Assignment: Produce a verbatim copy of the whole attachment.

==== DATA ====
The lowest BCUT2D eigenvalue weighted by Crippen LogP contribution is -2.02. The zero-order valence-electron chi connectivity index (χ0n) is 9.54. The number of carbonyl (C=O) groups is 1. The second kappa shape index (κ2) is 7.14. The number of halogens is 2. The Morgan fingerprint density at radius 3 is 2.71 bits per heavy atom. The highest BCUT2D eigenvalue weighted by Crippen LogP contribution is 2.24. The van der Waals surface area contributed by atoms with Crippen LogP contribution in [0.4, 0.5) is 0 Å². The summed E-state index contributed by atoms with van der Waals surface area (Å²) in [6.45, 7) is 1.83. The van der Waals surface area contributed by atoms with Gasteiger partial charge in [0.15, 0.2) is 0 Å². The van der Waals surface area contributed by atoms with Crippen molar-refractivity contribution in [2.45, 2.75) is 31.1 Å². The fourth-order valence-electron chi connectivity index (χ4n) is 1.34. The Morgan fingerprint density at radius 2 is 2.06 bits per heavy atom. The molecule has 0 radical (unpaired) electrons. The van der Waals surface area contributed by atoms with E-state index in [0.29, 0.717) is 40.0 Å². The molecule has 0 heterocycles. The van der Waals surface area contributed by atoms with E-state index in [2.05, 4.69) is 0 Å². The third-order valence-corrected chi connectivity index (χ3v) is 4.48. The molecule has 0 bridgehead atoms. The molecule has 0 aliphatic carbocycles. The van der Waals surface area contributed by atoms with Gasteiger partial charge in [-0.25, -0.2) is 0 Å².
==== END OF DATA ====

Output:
The lowest BCUT2D eigenvalue weighted by Crippen LogP contribution is -2.02. The zero-order valence-electron chi connectivity index (χ0n) is 9.54. The number of carbonyl (C=O) groups is 1. The second kappa shape index (κ2) is 7.14. The number of halogens is 2. The Morgan fingerprint density at radius 3 is 2.71 bits per heavy atom. The highest BCUT2D eigenvalue weighted by Crippen LogP contribution is 2.24. The van der Waals surface area contributed by atoms with Crippen LogP contribution in [0.4, 0.5) is 0 Å². The summed E-state index contributed by atoms with van der Waals surface area (Å²) in [6.45, 7) is 1.83. The van der Waals surface area contributed by atoms with Gasteiger partial charge in [0.15, 0.2) is 0 Å². The van der Waals surface area contributed by atoms with Crippen molar-refractivity contribution in [2.45, 2.75) is 31.1 Å². The fourth-order valence-electron chi connectivity index (χ4n) is 1.34. The Morgan fingerprint density at radius 2 is 2.06 bits per heavy atom. The molecule has 0 radical (unpaired) electrons. The van der Waals surface area contributed by atoms with E-state index in [0.29, 0.717) is 40.0 Å². The molecule has 0 heterocycles. The van der Waals surface area contributed by atoms with E-state index in [2.05, 4.69) is 0 Å². The third-order valence-corrected chi connectivity index (χ3v) is 4.48. The molecule has 0 bridgehead atoms. The molecule has 0 aliphatic carbocycles. The van der Waals surface area contributed by atoms with Gasteiger partial charge in [-0.25, -0.2) is 0 Å².